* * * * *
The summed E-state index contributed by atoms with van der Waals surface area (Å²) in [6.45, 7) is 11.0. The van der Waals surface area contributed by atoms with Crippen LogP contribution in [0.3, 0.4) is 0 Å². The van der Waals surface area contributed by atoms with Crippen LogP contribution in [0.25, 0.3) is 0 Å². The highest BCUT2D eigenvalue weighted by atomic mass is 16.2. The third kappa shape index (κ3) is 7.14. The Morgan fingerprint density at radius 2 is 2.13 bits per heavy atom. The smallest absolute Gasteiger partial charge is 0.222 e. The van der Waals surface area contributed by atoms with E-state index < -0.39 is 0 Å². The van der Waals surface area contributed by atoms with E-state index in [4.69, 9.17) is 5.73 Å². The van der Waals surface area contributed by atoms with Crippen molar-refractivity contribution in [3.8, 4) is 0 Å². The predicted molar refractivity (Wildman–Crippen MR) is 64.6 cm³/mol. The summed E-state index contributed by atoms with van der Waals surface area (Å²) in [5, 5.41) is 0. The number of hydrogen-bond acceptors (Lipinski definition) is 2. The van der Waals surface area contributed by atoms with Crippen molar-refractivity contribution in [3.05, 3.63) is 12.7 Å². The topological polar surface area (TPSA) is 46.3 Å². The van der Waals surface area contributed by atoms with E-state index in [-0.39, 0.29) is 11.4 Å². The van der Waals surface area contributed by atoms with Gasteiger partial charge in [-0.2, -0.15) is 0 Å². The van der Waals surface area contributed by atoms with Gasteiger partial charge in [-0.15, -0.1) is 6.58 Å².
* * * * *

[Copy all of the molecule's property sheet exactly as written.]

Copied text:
The summed E-state index contributed by atoms with van der Waals surface area (Å²) in [6.45, 7) is 11.0. The van der Waals surface area contributed by atoms with Crippen LogP contribution in [0.3, 0.4) is 0 Å². The van der Waals surface area contributed by atoms with Crippen LogP contribution in [0.25, 0.3) is 0 Å². The highest BCUT2D eigenvalue weighted by atomic mass is 16.2. The third kappa shape index (κ3) is 7.14. The Morgan fingerprint density at radius 2 is 2.13 bits per heavy atom. The smallest absolute Gasteiger partial charge is 0.222 e. The van der Waals surface area contributed by atoms with E-state index < -0.39 is 0 Å². The van der Waals surface area contributed by atoms with E-state index in [4.69, 9.17) is 5.73 Å². The van der Waals surface area contributed by atoms with Crippen molar-refractivity contribution in [3.8, 4) is 0 Å². The predicted molar refractivity (Wildman–Crippen MR) is 64.6 cm³/mol. The summed E-state index contributed by atoms with van der Waals surface area (Å²) in [5, 5.41) is 0. The number of hydrogen-bond acceptors (Lipinski definition) is 2. The van der Waals surface area contributed by atoms with Crippen molar-refractivity contribution in [3.05, 3.63) is 12.7 Å². The topological polar surface area (TPSA) is 46.3 Å². The van der Waals surface area contributed by atoms with E-state index in [-0.39, 0.29) is 11.4 Å². The van der Waals surface area contributed by atoms with Gasteiger partial charge in [-0.2, -0.15) is 0 Å². The van der Waals surface area contributed by atoms with Gasteiger partial charge in [-0.15, -0.1) is 6.58 Å².